Badge Époque Ensemble & Lammping Find New Ways to Groove on 'Clouds of Joy: Chance of Reign'

Badge Époque Ensemble & Lammping Find New Ways to Groove on 'Clouds of Joy: Chance of Reign'
It's amazing that Badge Époque Ensemble has only been around for four years. The progressive and mostly instrumental jazz eight piece (and sometimes 13 piece) collective has accomplished so much in that relatively brief window of time —  almost landing a Polaris Prize and carving out a name for themselves as Canada's chill jazz psych group of note — that their impact feels much larger than four years would typically allow. 

They seem able to outdo themselves with each release, and their latest full-length — the thrilling and painterly Clouds of Joy — was yet another step forward. Now, only a month after Clouds of Joy, we have a remix album titled Clouds of Joy: Chance of Reign, crafted alongside fellow Torontonian experimenters Lammping, the group's Mikhail Galkin helming the project and using Clouds of Joy as his only sample source. What was probably a goofy throwaway conversation between friends — what could Clouds of Joy sound like if we gave it a hip hop twist? — becomes a fully realized body of work that combines BÉE'S velour grooves with Lammping's freewheeling energy. 

Having worked in the past with late '90s LA hip hop duo People Under the Stairs, Galkin's latest venture into hip hop production is a seamless experience, featuring guest rap verses from Detroit's Boldy James, Brooklyn's O.C. (a literal OG in the rap game) and Toronto's Theo3 and Roshin that stand as Chance of Reign's arguable highlights.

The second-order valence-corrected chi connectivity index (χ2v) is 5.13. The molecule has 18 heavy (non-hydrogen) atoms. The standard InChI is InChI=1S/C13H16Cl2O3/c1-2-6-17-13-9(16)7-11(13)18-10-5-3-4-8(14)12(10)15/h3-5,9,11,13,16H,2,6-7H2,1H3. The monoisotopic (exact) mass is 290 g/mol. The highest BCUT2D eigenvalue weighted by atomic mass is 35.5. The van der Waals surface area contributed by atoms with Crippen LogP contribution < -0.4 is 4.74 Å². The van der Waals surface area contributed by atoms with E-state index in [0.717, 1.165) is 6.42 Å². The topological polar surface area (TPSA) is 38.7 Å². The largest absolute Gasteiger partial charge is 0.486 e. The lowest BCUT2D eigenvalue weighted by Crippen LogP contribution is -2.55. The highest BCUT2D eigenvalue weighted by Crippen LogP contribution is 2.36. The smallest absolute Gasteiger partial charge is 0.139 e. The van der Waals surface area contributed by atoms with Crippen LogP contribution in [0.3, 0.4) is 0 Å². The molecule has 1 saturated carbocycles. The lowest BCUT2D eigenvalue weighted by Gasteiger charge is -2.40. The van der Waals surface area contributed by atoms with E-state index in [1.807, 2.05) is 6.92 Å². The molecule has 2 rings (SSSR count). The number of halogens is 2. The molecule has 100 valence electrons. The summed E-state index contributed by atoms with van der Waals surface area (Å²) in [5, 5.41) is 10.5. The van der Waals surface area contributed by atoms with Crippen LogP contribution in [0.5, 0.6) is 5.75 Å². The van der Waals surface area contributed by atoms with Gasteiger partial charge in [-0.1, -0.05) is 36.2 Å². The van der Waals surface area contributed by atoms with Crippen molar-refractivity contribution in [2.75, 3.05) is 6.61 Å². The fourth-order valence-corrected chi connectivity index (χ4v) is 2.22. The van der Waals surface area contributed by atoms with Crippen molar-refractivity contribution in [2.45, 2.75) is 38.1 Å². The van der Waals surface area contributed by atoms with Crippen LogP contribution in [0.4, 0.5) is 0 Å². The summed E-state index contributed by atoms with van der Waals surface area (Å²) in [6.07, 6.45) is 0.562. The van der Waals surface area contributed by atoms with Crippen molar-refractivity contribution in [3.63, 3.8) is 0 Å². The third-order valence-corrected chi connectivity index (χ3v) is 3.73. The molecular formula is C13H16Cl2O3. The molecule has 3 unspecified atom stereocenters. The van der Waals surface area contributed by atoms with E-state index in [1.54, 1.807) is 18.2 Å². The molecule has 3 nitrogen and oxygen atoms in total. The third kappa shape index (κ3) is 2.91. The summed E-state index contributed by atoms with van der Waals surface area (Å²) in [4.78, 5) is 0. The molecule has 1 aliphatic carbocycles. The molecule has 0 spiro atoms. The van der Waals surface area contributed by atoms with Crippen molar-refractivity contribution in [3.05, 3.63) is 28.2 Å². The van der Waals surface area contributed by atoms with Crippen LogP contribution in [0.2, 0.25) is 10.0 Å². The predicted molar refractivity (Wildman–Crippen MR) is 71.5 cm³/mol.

The first of those highlights comes with opener "Naturally Conspiring," as Boldy James and Roshin trade off verses about street rep and video games. It's a bit of a mystery when exactly video game references collided with and became so synonymous with jazz hip hop, but the symbiosis makes a whole lot of sense when it's done as well as it is here. Closer "Each Ain't 2 Same" sees O.C. leading with an old school vibe, sonically reminiscent of BADBADNOTGOOD and Ghostface Killah's Sour Soul, arguably one of the band's best projects to date. 

It's a shame there aren't more rap verses sprinkled throughout Chance of Reign, because while the mixing and sampling is pretty sublime song by song, it all tends to blend together and becomes difficult to discern even as you wade through repeat listens. However, the sum is still satisfying, and should provide inspirational fodder for anyone looking to mix things up. And if you're in need of a beat, go ahead and call up Mikhail Galkin.  (Telephone Explosion)